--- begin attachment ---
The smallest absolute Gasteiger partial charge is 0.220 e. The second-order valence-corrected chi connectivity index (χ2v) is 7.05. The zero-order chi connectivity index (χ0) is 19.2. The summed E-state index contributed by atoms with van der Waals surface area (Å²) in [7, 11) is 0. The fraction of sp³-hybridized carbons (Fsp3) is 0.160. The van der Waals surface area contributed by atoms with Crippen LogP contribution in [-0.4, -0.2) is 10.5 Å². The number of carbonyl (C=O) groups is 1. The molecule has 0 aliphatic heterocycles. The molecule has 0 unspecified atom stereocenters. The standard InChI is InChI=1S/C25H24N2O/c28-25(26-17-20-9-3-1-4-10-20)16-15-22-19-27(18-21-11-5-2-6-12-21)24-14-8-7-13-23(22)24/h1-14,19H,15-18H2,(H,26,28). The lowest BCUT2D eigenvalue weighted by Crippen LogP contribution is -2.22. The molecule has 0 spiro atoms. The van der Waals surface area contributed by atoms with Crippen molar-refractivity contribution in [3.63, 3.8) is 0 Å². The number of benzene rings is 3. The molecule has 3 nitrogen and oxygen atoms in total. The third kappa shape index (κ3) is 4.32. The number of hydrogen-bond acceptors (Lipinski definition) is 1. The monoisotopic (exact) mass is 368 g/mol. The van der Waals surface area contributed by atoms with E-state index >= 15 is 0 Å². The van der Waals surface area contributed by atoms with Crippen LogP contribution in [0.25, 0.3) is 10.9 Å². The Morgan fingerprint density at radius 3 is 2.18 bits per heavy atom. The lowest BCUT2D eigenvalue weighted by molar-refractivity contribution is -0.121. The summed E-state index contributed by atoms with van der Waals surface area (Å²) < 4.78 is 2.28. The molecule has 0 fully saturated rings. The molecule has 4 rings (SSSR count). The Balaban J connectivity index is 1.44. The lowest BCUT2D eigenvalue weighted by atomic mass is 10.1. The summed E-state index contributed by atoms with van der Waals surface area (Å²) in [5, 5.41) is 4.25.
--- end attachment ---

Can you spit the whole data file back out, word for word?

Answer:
The smallest absolute Gasteiger partial charge is 0.220 e. The second-order valence-corrected chi connectivity index (χ2v) is 7.05. The zero-order chi connectivity index (χ0) is 19.2. The summed E-state index contributed by atoms with van der Waals surface area (Å²) in [7, 11) is 0. The fraction of sp³-hybridized carbons (Fsp3) is 0.160. The van der Waals surface area contributed by atoms with Crippen LogP contribution in [-0.4, -0.2) is 10.5 Å². The number of carbonyl (C=O) groups is 1. The molecule has 0 aliphatic heterocycles. The molecule has 0 unspecified atom stereocenters. The standard InChI is InChI=1S/C25H24N2O/c28-25(26-17-20-9-3-1-4-10-20)16-15-22-19-27(18-21-11-5-2-6-12-21)24-14-8-7-13-23(22)24/h1-14,19H,15-18H2,(H,26,28). The lowest BCUT2D eigenvalue weighted by Crippen LogP contribution is -2.22. The molecule has 0 spiro atoms. The van der Waals surface area contributed by atoms with Crippen molar-refractivity contribution in [3.63, 3.8) is 0 Å². The number of benzene rings is 3. The molecule has 3 nitrogen and oxygen atoms in total. The third kappa shape index (κ3) is 4.32. The number of hydrogen-bond acceptors (Lipinski definition) is 1. The monoisotopic (exact) mass is 368 g/mol. The van der Waals surface area contributed by atoms with E-state index >= 15 is 0 Å². The van der Waals surface area contributed by atoms with Crippen LogP contribution in [0.25, 0.3) is 10.9 Å². The Morgan fingerprint density at radius 3 is 2.18 bits per heavy atom. The lowest BCUT2D eigenvalue weighted by molar-refractivity contribution is -0.121. The summed E-state index contributed by atoms with van der Waals surface area (Å²) < 4.78 is 2.28. The molecule has 0 fully saturated rings. The molecule has 4 rings (SSSR count). The Balaban J connectivity index is 1.44. The lowest BCUT2D eigenvalue weighted by atomic mass is 10.1. The summed E-state index contributed by atoms with van der Waals surface area (Å²) in [5, 5.41) is 4.25.